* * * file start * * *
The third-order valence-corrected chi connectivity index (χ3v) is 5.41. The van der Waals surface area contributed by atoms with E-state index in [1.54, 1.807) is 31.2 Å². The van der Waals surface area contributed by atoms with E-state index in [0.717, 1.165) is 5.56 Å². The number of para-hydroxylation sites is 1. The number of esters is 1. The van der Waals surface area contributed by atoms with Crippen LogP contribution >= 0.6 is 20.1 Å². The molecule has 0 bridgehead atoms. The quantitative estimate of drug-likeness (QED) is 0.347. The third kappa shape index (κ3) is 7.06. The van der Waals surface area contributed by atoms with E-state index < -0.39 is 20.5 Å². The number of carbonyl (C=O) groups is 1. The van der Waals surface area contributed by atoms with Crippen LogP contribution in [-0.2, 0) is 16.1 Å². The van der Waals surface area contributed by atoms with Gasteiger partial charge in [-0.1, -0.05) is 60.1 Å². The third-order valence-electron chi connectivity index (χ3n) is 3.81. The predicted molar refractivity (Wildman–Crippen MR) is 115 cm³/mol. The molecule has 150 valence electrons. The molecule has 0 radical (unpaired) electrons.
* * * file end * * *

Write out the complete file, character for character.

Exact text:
The third-order valence-corrected chi connectivity index (χ3v) is 5.41. The van der Waals surface area contributed by atoms with E-state index in [1.54, 1.807) is 31.2 Å². The van der Waals surface area contributed by atoms with E-state index in [0.717, 1.165) is 5.56 Å². The number of para-hydroxylation sites is 1. The number of esters is 1. The van der Waals surface area contributed by atoms with Crippen LogP contribution >= 0.6 is 20.1 Å². The molecule has 0 bridgehead atoms. The quantitative estimate of drug-likeness (QED) is 0.347. The third kappa shape index (κ3) is 7.06. The van der Waals surface area contributed by atoms with E-state index < -0.39 is 20.5 Å². The number of carbonyl (C=O) groups is 1. The van der Waals surface area contributed by atoms with Crippen LogP contribution in [-0.2, 0) is 16.1 Å². The van der Waals surface area contributed by atoms with Gasteiger partial charge in [-0.1, -0.05) is 60.1 Å². The third-order valence-electron chi connectivity index (χ3n) is 3.81. The predicted molar refractivity (Wildman–Crippen MR) is 115 cm³/mol. The molecule has 150 valence electrons. The molecule has 0 radical (unpaired) electrons.